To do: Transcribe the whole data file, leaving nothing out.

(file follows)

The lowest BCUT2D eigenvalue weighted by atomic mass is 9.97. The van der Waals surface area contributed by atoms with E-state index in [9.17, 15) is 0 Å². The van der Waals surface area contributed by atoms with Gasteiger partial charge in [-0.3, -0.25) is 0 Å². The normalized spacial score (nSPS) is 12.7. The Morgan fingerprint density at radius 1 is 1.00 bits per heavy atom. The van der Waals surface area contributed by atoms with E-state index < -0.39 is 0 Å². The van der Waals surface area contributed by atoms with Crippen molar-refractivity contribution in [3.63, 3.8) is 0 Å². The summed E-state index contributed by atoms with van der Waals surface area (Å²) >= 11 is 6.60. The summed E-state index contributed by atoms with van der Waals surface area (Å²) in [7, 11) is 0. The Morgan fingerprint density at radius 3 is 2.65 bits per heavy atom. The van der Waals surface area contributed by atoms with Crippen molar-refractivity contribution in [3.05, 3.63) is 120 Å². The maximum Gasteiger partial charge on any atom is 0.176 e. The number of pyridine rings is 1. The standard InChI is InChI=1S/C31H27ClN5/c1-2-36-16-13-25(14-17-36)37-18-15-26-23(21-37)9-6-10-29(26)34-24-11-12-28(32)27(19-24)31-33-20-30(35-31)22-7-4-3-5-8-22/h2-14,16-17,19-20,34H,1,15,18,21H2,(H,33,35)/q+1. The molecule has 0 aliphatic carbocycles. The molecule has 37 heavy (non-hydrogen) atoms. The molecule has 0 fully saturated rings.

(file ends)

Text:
The lowest BCUT2D eigenvalue weighted by atomic mass is 9.97. The van der Waals surface area contributed by atoms with E-state index in [9.17, 15) is 0 Å². The van der Waals surface area contributed by atoms with Gasteiger partial charge in [-0.3, -0.25) is 0 Å². The normalized spacial score (nSPS) is 12.7. The Morgan fingerprint density at radius 1 is 1.00 bits per heavy atom. The van der Waals surface area contributed by atoms with E-state index < -0.39 is 0 Å². The van der Waals surface area contributed by atoms with Crippen molar-refractivity contribution in [3.63, 3.8) is 0 Å². The summed E-state index contributed by atoms with van der Waals surface area (Å²) >= 11 is 6.60. The summed E-state index contributed by atoms with van der Waals surface area (Å²) in [7, 11) is 0. The Morgan fingerprint density at radius 3 is 2.65 bits per heavy atom. The van der Waals surface area contributed by atoms with Crippen molar-refractivity contribution in [3.05, 3.63) is 120 Å². The maximum Gasteiger partial charge on any atom is 0.176 e. The number of pyridine rings is 1. The standard InChI is InChI=1S/C31H27ClN5/c1-2-36-16-13-25(14-17-36)37-18-15-26-23(21-37)9-6-10-29(26)34-24-11-12-28(32)27(19-24)31-33-20-30(35-31)22-7-4-3-5-8-22/h2-14,16-17,19-20,34H,1,15,18,21H2,(H,33,35)/q+1. The molecule has 0 aliphatic carbocycles. The molecule has 37 heavy (non-hydrogen) atoms. The molecule has 0 fully saturated rings.